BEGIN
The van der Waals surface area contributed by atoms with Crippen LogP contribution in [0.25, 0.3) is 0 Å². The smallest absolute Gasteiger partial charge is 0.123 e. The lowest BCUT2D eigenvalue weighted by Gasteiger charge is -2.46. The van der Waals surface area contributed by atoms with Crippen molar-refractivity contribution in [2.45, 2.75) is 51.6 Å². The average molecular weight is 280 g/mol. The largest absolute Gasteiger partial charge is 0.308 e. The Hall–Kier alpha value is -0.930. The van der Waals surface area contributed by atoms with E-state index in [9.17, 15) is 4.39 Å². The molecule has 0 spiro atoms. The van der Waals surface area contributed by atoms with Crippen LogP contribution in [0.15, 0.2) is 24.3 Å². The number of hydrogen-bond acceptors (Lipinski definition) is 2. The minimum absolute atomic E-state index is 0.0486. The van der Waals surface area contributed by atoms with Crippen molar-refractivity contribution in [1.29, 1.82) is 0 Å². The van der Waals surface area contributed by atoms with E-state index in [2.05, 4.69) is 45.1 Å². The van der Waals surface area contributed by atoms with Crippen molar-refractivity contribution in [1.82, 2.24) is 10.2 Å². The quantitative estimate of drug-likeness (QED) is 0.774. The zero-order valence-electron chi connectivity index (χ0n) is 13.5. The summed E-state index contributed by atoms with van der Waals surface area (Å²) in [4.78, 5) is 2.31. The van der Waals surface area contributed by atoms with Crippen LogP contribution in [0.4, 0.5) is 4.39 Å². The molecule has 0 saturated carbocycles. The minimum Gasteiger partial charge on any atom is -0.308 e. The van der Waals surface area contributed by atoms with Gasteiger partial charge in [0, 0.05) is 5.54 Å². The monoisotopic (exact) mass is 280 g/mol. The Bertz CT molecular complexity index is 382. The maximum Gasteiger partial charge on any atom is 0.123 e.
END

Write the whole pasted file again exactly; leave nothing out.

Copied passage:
The van der Waals surface area contributed by atoms with Crippen LogP contribution in [0.25, 0.3) is 0 Å². The smallest absolute Gasteiger partial charge is 0.123 e. The lowest BCUT2D eigenvalue weighted by Gasteiger charge is -2.46. The van der Waals surface area contributed by atoms with Crippen molar-refractivity contribution in [2.45, 2.75) is 51.6 Å². The average molecular weight is 280 g/mol. The largest absolute Gasteiger partial charge is 0.308 e. The Hall–Kier alpha value is -0.930. The van der Waals surface area contributed by atoms with E-state index in [9.17, 15) is 4.39 Å². The molecule has 0 spiro atoms. The van der Waals surface area contributed by atoms with Crippen LogP contribution in [0.15, 0.2) is 24.3 Å². The number of hydrogen-bond acceptors (Lipinski definition) is 2. The minimum absolute atomic E-state index is 0.0486. The van der Waals surface area contributed by atoms with Crippen molar-refractivity contribution in [1.29, 1.82) is 0 Å². The van der Waals surface area contributed by atoms with E-state index in [2.05, 4.69) is 45.1 Å². The van der Waals surface area contributed by atoms with Crippen molar-refractivity contribution in [1.82, 2.24) is 10.2 Å². The quantitative estimate of drug-likeness (QED) is 0.774. The zero-order valence-electron chi connectivity index (χ0n) is 13.5. The summed E-state index contributed by atoms with van der Waals surface area (Å²) in [4.78, 5) is 2.31. The van der Waals surface area contributed by atoms with Crippen LogP contribution in [0.4, 0.5) is 4.39 Å². The molecule has 0 saturated carbocycles. The minimum Gasteiger partial charge on any atom is -0.308 e. The van der Waals surface area contributed by atoms with Gasteiger partial charge in [0, 0.05) is 5.54 Å². The monoisotopic (exact) mass is 280 g/mol. The Bertz CT molecular complexity index is 382. The maximum Gasteiger partial charge on any atom is 0.123 e.